How Spin is Transforming Culture (One Housewife at a Time)

This week sees the publication of Aimee Byrd's long awaited tome, The Housewife Theologian which comes with stellar commendations from sound ladies such as Susan Hunt and Gloria Furman.

Todd and I interview Aimee about her book on the Mortification of Spin this Wednesday. We are also delighted to announce that she has agreed to join us as a frequent co-host in the Underground Bunker.   One may question her judgment on that score, but the Puppetmaster has high hopes for an increase in civilisation and good manners.

As an aside, Todd and I have been greatly encouraged by the effect that recording with two middle-aged, bitter, bald and generally disillusioned guys has had on La Byrd.  The change has been little short of, well, you know, transformational.  Judge for yourselves.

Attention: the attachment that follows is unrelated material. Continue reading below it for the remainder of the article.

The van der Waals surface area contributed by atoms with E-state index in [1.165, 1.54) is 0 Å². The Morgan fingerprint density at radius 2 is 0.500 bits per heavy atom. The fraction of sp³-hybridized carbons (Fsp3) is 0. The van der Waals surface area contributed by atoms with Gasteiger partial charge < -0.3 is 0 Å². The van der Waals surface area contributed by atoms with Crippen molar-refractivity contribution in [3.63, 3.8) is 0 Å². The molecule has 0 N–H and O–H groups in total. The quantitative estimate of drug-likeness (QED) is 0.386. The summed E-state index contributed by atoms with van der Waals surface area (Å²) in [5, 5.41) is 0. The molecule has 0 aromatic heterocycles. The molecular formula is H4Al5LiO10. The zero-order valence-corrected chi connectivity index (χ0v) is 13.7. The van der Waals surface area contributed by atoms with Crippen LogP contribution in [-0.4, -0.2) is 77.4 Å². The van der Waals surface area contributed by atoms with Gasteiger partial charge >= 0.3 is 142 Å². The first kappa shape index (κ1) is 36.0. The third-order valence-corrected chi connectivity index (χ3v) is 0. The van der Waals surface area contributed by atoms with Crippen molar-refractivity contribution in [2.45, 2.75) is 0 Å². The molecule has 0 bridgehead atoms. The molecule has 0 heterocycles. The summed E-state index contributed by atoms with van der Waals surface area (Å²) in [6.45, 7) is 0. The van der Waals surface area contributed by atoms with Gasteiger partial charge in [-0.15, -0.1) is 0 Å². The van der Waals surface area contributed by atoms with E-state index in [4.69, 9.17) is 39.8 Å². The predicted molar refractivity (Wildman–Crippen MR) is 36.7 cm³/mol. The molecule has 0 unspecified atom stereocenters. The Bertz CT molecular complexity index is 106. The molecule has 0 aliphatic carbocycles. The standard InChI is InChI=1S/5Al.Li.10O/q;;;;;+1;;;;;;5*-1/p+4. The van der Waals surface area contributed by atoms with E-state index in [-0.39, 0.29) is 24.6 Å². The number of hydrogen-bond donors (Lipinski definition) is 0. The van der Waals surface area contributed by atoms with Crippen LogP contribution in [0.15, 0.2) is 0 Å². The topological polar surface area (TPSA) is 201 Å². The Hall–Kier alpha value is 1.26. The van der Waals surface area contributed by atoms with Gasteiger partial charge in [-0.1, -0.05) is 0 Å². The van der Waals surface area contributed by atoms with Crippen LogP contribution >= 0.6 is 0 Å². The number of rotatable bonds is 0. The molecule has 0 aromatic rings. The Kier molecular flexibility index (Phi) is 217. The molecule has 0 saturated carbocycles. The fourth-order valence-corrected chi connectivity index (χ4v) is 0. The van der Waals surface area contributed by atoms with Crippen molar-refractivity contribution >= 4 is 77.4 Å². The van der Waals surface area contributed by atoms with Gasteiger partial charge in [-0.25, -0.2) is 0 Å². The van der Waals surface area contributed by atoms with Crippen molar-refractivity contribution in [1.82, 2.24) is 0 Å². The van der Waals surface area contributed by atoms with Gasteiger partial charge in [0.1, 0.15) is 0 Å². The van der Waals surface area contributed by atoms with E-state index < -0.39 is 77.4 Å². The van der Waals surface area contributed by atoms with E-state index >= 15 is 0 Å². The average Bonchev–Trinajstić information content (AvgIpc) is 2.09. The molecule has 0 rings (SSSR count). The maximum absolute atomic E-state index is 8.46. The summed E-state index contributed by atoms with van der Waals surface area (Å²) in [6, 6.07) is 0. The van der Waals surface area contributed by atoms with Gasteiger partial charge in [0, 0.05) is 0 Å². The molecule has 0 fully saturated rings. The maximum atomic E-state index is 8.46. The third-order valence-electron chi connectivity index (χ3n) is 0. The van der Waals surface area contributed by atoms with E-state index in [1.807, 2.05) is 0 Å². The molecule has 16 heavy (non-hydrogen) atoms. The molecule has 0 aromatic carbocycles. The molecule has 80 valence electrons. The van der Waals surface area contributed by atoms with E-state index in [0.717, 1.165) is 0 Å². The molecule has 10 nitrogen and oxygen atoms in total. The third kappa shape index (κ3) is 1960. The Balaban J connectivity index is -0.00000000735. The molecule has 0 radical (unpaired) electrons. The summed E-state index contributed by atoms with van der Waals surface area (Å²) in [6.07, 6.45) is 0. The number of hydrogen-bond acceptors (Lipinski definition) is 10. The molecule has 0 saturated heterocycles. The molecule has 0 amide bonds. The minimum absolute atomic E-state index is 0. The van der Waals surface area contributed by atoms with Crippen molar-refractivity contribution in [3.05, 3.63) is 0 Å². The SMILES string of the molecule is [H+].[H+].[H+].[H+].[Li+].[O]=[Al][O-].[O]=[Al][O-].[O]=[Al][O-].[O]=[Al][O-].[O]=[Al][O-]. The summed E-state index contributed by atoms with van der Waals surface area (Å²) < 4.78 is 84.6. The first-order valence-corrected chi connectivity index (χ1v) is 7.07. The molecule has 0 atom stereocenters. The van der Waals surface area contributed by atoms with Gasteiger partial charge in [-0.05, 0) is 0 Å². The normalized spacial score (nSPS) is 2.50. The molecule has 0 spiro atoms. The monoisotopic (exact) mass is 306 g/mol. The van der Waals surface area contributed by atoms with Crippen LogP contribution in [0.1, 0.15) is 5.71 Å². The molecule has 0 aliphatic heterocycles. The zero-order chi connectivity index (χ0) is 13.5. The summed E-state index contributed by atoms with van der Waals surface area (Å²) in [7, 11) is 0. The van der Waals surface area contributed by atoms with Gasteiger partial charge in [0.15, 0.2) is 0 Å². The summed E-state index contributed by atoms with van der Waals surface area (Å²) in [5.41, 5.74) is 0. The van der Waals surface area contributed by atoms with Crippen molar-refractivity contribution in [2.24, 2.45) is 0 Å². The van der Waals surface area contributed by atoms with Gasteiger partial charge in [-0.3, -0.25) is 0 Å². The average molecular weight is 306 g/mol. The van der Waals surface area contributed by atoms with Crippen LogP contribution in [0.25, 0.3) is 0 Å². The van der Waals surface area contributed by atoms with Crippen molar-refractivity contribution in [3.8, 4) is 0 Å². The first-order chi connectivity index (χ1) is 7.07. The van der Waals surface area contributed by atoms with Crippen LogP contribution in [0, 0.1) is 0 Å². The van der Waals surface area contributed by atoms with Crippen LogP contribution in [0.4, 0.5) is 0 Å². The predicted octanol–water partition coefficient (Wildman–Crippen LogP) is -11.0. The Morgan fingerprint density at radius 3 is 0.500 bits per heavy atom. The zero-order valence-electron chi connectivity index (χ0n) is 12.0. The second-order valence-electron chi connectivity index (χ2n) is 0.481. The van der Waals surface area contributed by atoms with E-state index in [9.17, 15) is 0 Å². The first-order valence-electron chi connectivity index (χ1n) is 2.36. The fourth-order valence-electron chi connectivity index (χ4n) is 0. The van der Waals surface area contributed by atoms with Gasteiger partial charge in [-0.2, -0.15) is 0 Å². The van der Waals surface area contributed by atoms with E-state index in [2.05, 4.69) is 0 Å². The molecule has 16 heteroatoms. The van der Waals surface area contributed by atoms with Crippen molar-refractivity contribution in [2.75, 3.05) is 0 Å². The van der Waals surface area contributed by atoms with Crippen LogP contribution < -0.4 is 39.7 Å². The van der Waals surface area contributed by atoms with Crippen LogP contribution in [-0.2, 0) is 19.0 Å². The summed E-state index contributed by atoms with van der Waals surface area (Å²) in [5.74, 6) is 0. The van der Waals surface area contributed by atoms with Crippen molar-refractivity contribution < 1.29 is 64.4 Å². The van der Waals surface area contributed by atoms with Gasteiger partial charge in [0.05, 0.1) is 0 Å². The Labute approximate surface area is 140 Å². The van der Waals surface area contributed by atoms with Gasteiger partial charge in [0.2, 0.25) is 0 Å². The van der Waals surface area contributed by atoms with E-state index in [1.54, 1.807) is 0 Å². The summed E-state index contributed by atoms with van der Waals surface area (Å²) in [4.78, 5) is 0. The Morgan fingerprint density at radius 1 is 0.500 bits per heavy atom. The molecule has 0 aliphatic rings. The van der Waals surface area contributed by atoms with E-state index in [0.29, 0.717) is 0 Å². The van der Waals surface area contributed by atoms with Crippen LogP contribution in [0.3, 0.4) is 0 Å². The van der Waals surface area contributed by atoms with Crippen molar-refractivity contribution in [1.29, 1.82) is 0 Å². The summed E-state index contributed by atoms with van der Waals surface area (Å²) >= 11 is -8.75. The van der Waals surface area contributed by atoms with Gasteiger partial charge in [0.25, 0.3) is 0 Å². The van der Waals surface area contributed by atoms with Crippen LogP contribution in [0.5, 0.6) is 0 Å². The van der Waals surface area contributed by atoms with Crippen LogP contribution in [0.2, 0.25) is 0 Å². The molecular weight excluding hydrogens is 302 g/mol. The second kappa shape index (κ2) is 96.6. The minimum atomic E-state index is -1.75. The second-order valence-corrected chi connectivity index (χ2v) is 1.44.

temperance.jpgBEFORE: Here is Aimee earlier this year, pre-MoS, about to lead the "Journey of Empowerment" Women's Bible Study at her home church in West Virginia.  Very godly looking and gospel-centred, for sure, and she clearly loves the city, as evidenced by a definite hint of that  impish sense of humour which is such a hallmark of the missional; but one must also concede that the complexion is a little peely wally and that the tomahawk is on the whole less than relationally attractional.

lamour.jpgAFTER: Here is Aimee with Todd and myself last week, after her second visit to the Underground Bunker (she's the one in the middle).  Notice the lack of tomahawk and the dramatic changes to skin tone, teeth and overall outlook on life. 
The Mortification of Spin: We don't always transform the culture, but when we do, we usually have more fun than neo-Kuyperians.